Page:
.
Cinema/TV, Dracula, Film Notes

Your Daily Dracula – José Ruiz Lifante, Tiempos Duros para Drácula (Hard Times for Dracula) (1976)

Your Daily Dracula – José Ruiz Lifante, Tiempos Duros para Drácula (Hard Times for Dracula) (1976)A putupon, melancholy Conde Drácula (José Ruiz Lifante) begs to be let in out of the rain and admitted to an asylum, where he pours out his recent woes to a psychologist (Miguel Ligero) … and we get flashbacks to humiliating incidents as the vampire tries to make his way in the modern world as played by the streets of Madrid and Buenos Aires.

Directed by Jorge Darnell, who also co-wrote with Solly Wolodarsky, this is a brief (73m) but still aimless collection of skits and sketches that become pretty wearisome after a while.  Though a few jokes feature magic, as a spell conjures up a topless victim Drácula then loses to his janitor, it’s as possible that the protagonist is just a delusional loon who thinks he’s the famous monster.  Among the downer incidents in the parade of would-be comic gloom.: an attempt to turn the castle into a haunted house attraction with sad bat-on-string effects, gigs acting in a toothpaste ad and an action film (which leads to Drácula getting one of his fangs knocked out), a futile visit to a dentist, snacking on a diabetic, a fun run in which Drácula forsakes his usual high-collared cape for a Mickey Mouse vest, cringy-even-for-1976 sit-com bits where Drac thinks he’s sighted a sexy young woman to bite only to find he’s homed in on a transvestite or an elderly lady, assault by a roomful of apparent feminists, an attempted suicide-by-cop invasion of the police chief’s house only for the cop to try to get the vampire to kill his (yes, large and stereotypically homely) wife, a brush with a park attendant and would-be vampire hunter, marriage to a gold-digger who just wants to write a salacious exposé and divorce him, a trip to the cinema where Jesus Franco’s Count Dracula is screening, a spell in a blond wig as a rock star, and quite a lot of wandering-the-streets self-pity, often accompanied by a funky version of the Funeral March.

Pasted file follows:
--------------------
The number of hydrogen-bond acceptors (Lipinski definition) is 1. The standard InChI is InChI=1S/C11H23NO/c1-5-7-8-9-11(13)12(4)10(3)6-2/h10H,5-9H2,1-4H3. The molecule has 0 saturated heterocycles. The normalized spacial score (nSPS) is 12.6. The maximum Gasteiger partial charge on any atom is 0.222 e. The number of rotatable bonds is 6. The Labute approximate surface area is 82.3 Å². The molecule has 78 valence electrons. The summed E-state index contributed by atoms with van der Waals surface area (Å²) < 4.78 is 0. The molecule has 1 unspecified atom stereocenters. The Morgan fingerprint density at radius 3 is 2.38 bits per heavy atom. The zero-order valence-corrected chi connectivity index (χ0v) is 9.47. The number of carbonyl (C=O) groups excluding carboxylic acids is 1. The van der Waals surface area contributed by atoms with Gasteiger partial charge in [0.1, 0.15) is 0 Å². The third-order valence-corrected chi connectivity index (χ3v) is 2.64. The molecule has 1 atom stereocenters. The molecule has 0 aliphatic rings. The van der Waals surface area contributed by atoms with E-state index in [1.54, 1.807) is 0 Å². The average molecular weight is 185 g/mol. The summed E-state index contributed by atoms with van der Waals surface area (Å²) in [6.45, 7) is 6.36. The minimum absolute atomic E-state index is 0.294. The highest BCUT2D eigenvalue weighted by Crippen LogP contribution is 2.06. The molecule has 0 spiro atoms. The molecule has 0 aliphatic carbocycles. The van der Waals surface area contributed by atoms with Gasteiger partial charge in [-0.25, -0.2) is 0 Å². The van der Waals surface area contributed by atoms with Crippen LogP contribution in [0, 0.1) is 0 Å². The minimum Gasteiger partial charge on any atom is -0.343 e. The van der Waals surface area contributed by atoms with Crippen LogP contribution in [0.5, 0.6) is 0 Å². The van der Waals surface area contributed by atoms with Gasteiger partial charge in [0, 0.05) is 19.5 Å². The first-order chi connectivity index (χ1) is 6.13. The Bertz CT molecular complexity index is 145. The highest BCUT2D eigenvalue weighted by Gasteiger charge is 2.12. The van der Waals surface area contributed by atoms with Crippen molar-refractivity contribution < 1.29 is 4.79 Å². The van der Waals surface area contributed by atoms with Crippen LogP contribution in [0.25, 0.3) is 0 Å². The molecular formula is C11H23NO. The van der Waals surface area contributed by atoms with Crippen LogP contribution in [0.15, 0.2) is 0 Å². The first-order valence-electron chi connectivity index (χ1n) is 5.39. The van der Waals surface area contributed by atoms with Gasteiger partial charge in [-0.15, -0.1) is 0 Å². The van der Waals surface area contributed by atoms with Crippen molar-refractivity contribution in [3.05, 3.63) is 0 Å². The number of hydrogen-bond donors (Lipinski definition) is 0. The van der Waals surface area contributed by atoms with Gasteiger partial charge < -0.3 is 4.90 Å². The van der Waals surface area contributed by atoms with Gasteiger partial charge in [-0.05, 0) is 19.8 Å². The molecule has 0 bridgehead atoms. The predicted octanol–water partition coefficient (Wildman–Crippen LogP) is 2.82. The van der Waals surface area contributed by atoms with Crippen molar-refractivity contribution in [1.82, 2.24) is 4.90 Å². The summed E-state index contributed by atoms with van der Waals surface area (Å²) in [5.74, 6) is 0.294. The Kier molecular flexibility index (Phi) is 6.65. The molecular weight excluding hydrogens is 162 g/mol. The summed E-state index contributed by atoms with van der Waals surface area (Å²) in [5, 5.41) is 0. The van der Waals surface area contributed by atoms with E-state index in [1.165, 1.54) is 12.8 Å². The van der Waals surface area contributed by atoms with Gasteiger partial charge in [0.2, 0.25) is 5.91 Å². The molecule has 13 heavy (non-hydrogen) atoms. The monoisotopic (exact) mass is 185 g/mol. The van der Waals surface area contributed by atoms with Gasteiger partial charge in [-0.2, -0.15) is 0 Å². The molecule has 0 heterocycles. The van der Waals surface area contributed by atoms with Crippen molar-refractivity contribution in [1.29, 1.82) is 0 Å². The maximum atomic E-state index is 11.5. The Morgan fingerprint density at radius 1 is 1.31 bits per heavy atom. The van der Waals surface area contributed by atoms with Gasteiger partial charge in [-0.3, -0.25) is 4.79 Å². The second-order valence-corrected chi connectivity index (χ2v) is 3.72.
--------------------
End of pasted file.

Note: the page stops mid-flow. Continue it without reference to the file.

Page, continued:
The title might refer to Temp duri per I vampiri, the Italian vampire comedy with Christopher Lee and Renato Rascel.  The saturnine Lifante has worked in more serious horror – he was in Living Dead at the Manchester Morgue, The Strange Love of the Vampires (as Vampiro Numero Uno) and Stuart Gordon’s Dagon.

Discussion

3 thoughts on “Your Daily Dracula – José Ruiz Lifante, Tiempos Duros para Drácula (Hard Times for Dracula) (1976)

  1. Hi Kim
    This isn’t about the film under review but it is about a possible contribution to the Daily Dracula thread. Catalan director Albert Serra’s Historia de la meva mort (Story of My Death) features two narrative threads (one concerning Giacomo Casanova, the other Count Dracula) which eventually intersect. Serra seems to posit Casanova as a kind of Enlightenment figure with Dracula being something more atavistic. The count has relatively little screen time compared to the great lover. However the portrayal is very traditional. He sports a goatee like Stoker’s younger version (and several movie versions) and even wears a cape. The film is fairly accessible. I bought the DVD from Second Run (I’m pretty sure there is a Blu-ray) I haven’t seen anything else by Serra but this belongs pretty solidly to the European vampire art house tradition of the last fifty years (Jonathan, Valerie and Her Week of Wonders, the Herzog Nosferatu etc) with its seriousness, elegant photography and deliberate pacing. I’d be interested in your opinion.

    Posted by ADM | June 18, 2021, 11:54 pm
  2. The Darnell film was one of three Dracula spoofs made in Spain more or less concurrently, in the wake of Mel Brooks’s YOUNG FRANKENSTEIN. The other two were EL JOVENCITO DRÁCULA (directed by and starring the filmmaker-cinephile Carlos Benpar) and EL POBRECITO DRACULÍN, the last film by Juan Fortuny (CRIMSON), conceived as a vehicle for the grimacing Argentinean comic .Joe Rigoli, who was having some success in Spain at the time, mainly on TV ahd the nightclub circuit. Here he interacts with a host of seasoned Catalan comics/character actors, such as Ricard Palmerola, Victor Israel, Joan Borrás and “Pipper” (who was actually Valencian but had developed most of his career in Barcelona; same for Lita Claver, a Barcelona-based Aragonese).

    Posted by Ismael Fernández | June 22, 2021, 12:33 am

Leave a Reply to kimnewman Cancel reply

%d bloggers like this: